OPC1 is an oligodendrocyte progenitor cell (OPC) transplant therapy designed to provide clinically meaningful improvements to motor recovery in individuals with spinal cord injuries (SCI). OPCs are naturally occurring precursors to the cells which provide electrical insulation for nerve axons in the form of a myelin sheath. SCI most often occurs when the spinal cord is subjected to a severe crush or contusion injury and typically results in severe functional impairment, including limb paralysis, aberrant pain signaling, and loss of bladder control and other body functions. There are approximately 18,000 new spinal cord injuries annually in the U.S. and there currently are no FDA-approved drugs or interventions specifically for the treatment of SCI. The OPC1 program has been partially funded by a $14.3 million grant from the California Institute for Regenerative Medicine. OPC1 has received Regenerative Medicine Advanced Therapy (RMAT) designation and Orphan Drug designation from the U.S. Food and Drug Administration (FDA).
About the California Institute for Regenerative Medicine (CIRM)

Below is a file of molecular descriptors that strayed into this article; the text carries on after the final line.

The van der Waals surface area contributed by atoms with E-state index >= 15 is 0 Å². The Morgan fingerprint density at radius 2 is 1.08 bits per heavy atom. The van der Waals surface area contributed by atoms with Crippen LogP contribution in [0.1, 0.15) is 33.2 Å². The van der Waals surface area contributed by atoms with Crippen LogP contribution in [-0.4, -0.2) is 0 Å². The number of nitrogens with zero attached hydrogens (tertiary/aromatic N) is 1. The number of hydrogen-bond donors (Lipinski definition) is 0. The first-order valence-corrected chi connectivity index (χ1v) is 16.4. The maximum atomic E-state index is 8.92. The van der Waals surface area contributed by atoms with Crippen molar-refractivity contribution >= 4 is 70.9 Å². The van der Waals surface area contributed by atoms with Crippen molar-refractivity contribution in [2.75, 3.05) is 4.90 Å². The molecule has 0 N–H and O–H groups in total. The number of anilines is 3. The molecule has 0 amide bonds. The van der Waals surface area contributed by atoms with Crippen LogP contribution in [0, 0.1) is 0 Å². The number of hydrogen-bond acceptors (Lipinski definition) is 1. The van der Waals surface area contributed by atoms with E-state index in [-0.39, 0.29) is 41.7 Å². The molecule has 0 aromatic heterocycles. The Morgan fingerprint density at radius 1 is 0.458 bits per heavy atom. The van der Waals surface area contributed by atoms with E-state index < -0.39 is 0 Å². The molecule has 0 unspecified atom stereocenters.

CIRM, California’s Stem Cell Agency, was created by the voters of California in 2004 with the passing of Proposition 71, which authorized $3 billion in funding for stem cell research in California. The agency funds stem cell research at institutions and companies throughout California (as well as institutions and companies outside of the state that conduct a portion of their research in California) with the goal of accelerating treatments to patients with unmet medical needs. In 2020, California voters approved to continue funding California’s Stem Cell Agency through the passage of Proposition 14. CIRM’s mission is to accelerate world class science to deliver transformative regenerative medicine treatments in an equitable manner to a diverse California and world as well as to accelerate stem cell treatments to patients with unmet medical needs. By promoting and encouraging the growth of the stem cell biotechnology sector, the agency is also helping attract the best scientists to the state and establishing California as a global leader in stem cell research. For more information, please visit https://www.cirm.ca.gov/ and follow the agency on Twitter: @CIRMnews.